Almanac Conundrum: “Yeah-nah” – Discuss.

“Yeah-nah.” Discuss.

 

I’d really like to get to the bottom of this. Every time I think about the expression, it almost short circuits my brain.

 

Everyone knows the one I’m writing about, that seemingly non-committal initial response sportspeople often give when asked a question in a post-game interview: “Yeah-nah.”

 

WTF are they getting at?

 

Do they mean yes, but upon quick reflection, no?

 

In some ways, yes; in other respects, no?

 

Or – I don’t really know, so I’ll have a bit each-way?

 

Is it another form of saying “You tell me.”

 

Maybe it’s basically a meaningless bit of language that gives the answerer time to think further?

 

Perhaps the expression has a psychological basis, in that, desiring acceptance, the person saying “yeah-nah” is covering opposing possibilities?

. . .

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About

Kevin Densley is a poet and writer-in-general. His work has appeared in print in Australia, the UK and the USA, as well as on many online venues. His fourth book-length poetry collection, Sacredly Profane, has just been published (late 2020) by Ginninderra Press. He is also the co-author of ten play collections for young people, as well as a multi Green Room Award nominated play, Last Chance Gas, which was published by Currency Press. Recent other writing includes screenplays for films with a tertiary education purpose.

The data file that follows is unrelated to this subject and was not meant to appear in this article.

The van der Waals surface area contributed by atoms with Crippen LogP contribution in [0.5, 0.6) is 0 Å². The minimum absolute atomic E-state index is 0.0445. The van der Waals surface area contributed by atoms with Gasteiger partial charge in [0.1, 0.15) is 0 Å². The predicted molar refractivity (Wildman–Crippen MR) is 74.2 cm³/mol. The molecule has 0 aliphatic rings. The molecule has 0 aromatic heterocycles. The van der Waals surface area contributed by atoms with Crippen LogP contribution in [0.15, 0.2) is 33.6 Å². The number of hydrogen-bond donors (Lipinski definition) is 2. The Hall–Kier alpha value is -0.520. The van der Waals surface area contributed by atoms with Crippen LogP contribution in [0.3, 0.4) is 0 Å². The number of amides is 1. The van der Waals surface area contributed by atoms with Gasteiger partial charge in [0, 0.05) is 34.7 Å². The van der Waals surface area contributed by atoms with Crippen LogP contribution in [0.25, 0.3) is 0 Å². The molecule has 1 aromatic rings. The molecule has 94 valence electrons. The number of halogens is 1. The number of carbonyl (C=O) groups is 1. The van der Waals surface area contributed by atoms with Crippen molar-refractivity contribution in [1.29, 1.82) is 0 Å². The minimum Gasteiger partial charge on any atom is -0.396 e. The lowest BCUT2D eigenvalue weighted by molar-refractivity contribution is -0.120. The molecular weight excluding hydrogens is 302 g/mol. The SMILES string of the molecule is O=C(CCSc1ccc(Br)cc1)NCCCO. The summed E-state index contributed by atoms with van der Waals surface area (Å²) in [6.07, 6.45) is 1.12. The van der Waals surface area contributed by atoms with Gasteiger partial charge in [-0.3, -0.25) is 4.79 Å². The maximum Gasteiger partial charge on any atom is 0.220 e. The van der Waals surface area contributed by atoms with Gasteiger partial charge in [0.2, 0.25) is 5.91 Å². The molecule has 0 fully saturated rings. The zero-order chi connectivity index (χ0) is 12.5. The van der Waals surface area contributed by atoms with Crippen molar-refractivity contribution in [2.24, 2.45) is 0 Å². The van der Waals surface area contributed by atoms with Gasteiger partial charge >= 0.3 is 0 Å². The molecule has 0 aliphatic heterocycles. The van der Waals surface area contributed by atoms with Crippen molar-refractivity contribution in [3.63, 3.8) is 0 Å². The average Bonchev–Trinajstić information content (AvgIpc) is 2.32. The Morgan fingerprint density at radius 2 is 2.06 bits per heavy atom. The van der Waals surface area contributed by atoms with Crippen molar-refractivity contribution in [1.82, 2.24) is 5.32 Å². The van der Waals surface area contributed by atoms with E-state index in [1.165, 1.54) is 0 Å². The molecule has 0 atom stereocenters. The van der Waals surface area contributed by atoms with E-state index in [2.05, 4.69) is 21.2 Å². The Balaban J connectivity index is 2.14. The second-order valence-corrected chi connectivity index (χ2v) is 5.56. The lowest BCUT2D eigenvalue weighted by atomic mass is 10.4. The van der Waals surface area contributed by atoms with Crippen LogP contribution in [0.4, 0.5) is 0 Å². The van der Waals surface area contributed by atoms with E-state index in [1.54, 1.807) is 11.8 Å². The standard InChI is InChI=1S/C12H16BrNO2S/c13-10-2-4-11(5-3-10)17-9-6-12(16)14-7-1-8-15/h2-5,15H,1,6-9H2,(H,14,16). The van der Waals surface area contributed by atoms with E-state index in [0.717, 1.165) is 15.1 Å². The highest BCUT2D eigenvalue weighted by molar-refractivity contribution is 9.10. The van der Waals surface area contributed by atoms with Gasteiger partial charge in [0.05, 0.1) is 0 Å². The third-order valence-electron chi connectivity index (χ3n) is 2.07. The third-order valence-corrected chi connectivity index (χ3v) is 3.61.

Comments

  1. roger lowrey says

    Yeah nah, the playing group (sic) is really looking forward to this.

    Well I mean FFS, who else are you bloody talking about Einstein?

    RDL

  2. Kevin Densley says

    Thanks for your response, RDL.
    “Yeah-nah” doesn’t often lead anywhere illuminating, does it?

  3. Its the equivalent to the politicians “let me be very clear”. Everything after that is very unclear.

  4. Liam Hauser says

    I find that a lot of people say “yeah, nah” (and occasionally “nah, yeah”) in general conversation, so it isn’t just sportspeople. I also find it hard to know what they’re getting at.
    But there are plenty of other expressions that I find far more irritating. My biggest peeve is “versed” and “versing” when used to describe opponents in a contest. Others that annoy me immensely are “defiantly” appearing instead of “definitely”, and “diffuse” when they really mean “defuse”, and people writing “apart of” instead of “a part of”. It also irks me if someone says they “could care less”.

  5. Kevin Densley says

    Good comparison, Dips!

    And many thanks, also, Liam, for your comments.

  6. I’m with Dips. Also “I will just make this point…”
    and then the point is not made. At all.

  7. Kevin Densley says

    Fair enough, Smokie! There’s certainly a pretty wide range of comparable expressions. And yes, as Liam indicates, they are not restricted to sportspeople – even if such expressions as “yeah-nah” often arise in a post-game context where the person concerned does not want to give much away.

  8. Kevin Densley says

    … or maybe is too stuffed to answer the question in any detail.

  9. Quite simple really.
    Yeah – I hear what you’re saying
    Nah – and I disagree

  10. Kevin Densley says

    Thanks for the succinct comment, JP.

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